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How Not to Close End of Quarter Deals
By John Barrows | April 10, 2019

For many of us, April marks the start of a new quarter, fresh targets and quota and new opportunities to focus on. Sometimes you hit your quarterly number with weeks to spare, other times you’re pushing in any deal you can to Make It Happen by the end of that third month.

I received this email last week (looks like the end of someone’s Q1),  which is a great example of sales done wrong, in my opinion. Let’s take a look and break it down, and identify what they could have done instead. I’ve changed the name of the company to XYZ to protect the guilty.

Hi John,

With XYZ’s end of Q1 rapidly approaching (where has 2019 gone!?) right now is a great time to rethink your (key feature of what the product does) goals for the remaining year. If you have been considering expanding your XYZ solution, now is the time! We do have some special offers to make sure we are ending our Q1 on a high note.

Please reach out to me if you wish to learn more.

*If you are not the point of contact I am sorry for reaching out. If you would not mind pointing me in the right direction that would be awesome*


Guilty Sales Rep

I get it. Maybe we’re not a high Tier1 account and this spray approach works for accounts that have 0.5% chance of converting, but even then there are better ways to approach this.

It starts off about them

The first sentence of the email is talking about how it’s their end of quarter. Good for you. That has nothing to do with my need for more licenses of this tool. There was no mention about my end of quarter, or what my team is focused on. This reminds me of Old Gil from The Simpsons who was always desperate to make a deal.

Discounts right away

It’s easy for me to say never discount, but I understand the reality of discounting and how sometimes it’s necessary to get the deal over the finish line. In those situations, I prefer to be flexible or get creative, but only when the prospect brings it up. Why would you bring up a discount before it’s even mentioned by the prospect?

Devaluing the product and company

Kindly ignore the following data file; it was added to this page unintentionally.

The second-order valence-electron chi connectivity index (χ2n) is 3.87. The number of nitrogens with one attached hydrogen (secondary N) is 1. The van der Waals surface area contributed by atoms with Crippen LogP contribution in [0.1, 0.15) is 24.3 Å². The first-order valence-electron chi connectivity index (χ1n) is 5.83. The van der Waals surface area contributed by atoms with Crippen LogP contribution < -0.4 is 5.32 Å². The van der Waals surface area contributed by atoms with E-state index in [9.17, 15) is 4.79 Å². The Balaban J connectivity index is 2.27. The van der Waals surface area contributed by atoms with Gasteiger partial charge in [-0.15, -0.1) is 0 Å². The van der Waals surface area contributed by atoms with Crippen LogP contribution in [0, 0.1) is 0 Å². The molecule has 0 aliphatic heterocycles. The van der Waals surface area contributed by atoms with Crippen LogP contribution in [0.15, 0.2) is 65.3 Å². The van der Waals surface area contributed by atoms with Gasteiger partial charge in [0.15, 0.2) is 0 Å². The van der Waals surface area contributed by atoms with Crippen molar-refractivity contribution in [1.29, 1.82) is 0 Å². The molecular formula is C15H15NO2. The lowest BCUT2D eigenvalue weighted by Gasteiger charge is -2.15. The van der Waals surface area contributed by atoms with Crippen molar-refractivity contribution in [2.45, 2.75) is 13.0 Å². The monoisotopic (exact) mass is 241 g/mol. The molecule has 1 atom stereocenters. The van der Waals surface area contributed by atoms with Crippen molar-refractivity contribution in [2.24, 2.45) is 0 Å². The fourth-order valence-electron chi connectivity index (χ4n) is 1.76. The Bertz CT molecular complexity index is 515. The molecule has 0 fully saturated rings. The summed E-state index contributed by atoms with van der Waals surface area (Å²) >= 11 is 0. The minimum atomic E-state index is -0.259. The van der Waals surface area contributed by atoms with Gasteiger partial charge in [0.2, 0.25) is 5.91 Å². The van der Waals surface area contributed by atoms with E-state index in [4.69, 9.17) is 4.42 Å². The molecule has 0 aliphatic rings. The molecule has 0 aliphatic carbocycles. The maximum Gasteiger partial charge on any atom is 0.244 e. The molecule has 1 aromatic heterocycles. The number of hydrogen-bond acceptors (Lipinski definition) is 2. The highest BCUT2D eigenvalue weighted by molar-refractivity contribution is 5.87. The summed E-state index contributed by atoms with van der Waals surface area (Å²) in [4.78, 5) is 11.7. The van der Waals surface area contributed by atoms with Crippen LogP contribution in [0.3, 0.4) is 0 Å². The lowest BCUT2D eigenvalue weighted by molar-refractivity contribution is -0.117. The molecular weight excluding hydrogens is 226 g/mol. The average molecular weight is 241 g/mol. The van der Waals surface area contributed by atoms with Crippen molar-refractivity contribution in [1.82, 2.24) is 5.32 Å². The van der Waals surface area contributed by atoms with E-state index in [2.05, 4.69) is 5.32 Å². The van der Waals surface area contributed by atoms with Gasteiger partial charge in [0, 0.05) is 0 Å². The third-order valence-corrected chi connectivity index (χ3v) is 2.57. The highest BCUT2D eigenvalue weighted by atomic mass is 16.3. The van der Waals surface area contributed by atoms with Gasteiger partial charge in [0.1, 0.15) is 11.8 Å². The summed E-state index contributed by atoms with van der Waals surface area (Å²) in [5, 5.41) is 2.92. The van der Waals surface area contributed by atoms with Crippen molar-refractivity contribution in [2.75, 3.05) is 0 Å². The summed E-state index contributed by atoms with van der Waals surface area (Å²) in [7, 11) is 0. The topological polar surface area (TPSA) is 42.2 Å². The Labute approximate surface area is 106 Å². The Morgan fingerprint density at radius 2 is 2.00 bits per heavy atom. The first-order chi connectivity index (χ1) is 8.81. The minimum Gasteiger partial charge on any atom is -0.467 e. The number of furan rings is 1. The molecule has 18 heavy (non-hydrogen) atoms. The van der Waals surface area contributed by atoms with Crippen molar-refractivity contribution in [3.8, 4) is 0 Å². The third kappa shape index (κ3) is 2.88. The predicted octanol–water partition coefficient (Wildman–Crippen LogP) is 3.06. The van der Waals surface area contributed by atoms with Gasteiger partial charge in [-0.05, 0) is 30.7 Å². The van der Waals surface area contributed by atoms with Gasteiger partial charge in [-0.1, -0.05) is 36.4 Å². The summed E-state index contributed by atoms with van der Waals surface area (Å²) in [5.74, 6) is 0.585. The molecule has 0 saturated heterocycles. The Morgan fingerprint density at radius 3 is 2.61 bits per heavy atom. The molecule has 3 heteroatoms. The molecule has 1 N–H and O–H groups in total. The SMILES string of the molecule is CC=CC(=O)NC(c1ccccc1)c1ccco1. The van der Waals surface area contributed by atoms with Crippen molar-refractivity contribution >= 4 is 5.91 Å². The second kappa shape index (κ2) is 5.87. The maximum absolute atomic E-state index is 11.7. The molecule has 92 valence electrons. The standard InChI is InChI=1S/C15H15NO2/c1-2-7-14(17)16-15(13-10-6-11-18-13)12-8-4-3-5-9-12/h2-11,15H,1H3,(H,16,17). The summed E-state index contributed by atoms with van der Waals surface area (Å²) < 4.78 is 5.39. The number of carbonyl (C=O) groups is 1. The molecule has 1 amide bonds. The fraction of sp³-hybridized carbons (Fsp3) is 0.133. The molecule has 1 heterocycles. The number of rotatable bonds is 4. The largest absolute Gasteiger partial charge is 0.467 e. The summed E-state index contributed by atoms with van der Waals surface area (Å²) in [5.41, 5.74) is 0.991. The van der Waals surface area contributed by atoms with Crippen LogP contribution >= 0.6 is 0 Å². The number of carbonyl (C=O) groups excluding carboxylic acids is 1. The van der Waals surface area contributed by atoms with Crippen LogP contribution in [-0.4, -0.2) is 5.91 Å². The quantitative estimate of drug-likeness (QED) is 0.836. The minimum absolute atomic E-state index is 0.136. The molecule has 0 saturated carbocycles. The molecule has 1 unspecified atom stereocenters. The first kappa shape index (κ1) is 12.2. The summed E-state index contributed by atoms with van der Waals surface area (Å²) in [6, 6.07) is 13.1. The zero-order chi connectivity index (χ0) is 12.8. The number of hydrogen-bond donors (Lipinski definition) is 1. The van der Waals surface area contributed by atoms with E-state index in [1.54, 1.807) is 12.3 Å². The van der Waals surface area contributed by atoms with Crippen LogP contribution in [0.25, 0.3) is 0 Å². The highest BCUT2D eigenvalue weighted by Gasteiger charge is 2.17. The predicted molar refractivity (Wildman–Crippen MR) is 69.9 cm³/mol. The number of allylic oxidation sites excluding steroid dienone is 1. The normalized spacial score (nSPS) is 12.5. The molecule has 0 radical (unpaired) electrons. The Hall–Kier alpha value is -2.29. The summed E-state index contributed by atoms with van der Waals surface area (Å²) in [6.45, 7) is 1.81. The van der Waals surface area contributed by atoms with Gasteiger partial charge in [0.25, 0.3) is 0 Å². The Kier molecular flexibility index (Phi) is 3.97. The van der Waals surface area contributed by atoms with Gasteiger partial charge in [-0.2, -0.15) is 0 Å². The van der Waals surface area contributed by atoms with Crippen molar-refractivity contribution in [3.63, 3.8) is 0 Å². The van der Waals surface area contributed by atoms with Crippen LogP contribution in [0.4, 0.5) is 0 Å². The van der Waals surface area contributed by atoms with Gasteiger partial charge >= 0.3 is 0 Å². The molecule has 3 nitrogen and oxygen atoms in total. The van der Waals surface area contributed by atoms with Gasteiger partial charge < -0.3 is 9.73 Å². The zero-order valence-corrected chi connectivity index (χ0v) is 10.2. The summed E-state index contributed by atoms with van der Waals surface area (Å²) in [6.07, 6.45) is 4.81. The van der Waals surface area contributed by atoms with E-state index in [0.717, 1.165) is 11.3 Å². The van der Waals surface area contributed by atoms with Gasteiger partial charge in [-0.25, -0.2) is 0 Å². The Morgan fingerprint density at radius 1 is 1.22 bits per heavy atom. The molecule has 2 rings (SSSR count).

Maybe I’m not going to be buying today, but I might in the future. When it comes time for me to upgrade or renew my license, do you think i’m going to pay list price at this point? Not a chance in hell! Just because I’m not a good candidate for a deal now, doesn’t mean I won’t be in the future.

Find the right person

This sentence just feels awkward. If you’re doing sales the right way, there should never be a need to apologize, especially for reaching out to an existing account. Just because it’s my name on the contract, take a look at JBarrows Sales Training on LinkedIn, or check out your own CRM records. You’d see that there is also a good likelihood you’ll need to talk to Meghan, our COO. This whole sentence feels wrong to me.

How to do it right

Now that I’ve broken down a few things this sales rep did wrong, let’s look at how they could have done it right. Especially considering we’re an existing account.

Build some rapport ahead of time

I have no idea who this rep is. I checked my inbox, and they hadn’t reached out to me before. Just because we’re an existing customer doesn’t mean I recognize you. Give some value in your first email, at the very minimum, an introduction and maybe some ways to get more use out of your tool.

Look at the insights

One major advantage you have when reaching out to an existing account is – you know how much they use, or don’t use the tool. One look at our account and you’d see that we’re pretty active. Indicating there may be some need for a bigger license. Same goes for any integrations which your customers are using.

If you are going to discount

If you are going to discount, make your customers feel special, and make sure you’re getting something in return. Offer it as a loyalty discount, make it advantageous to lock in or extend a contract. You could even get really creative and offer a discount for a guest appearance on our podcast, or for me to join you on an upcoming webinar (please don’t do either of these, they’re just an example of creativity).

As you kick off this quarter, good luck, and remember, a big fat pipeline solves most problems, especially related to discounting!

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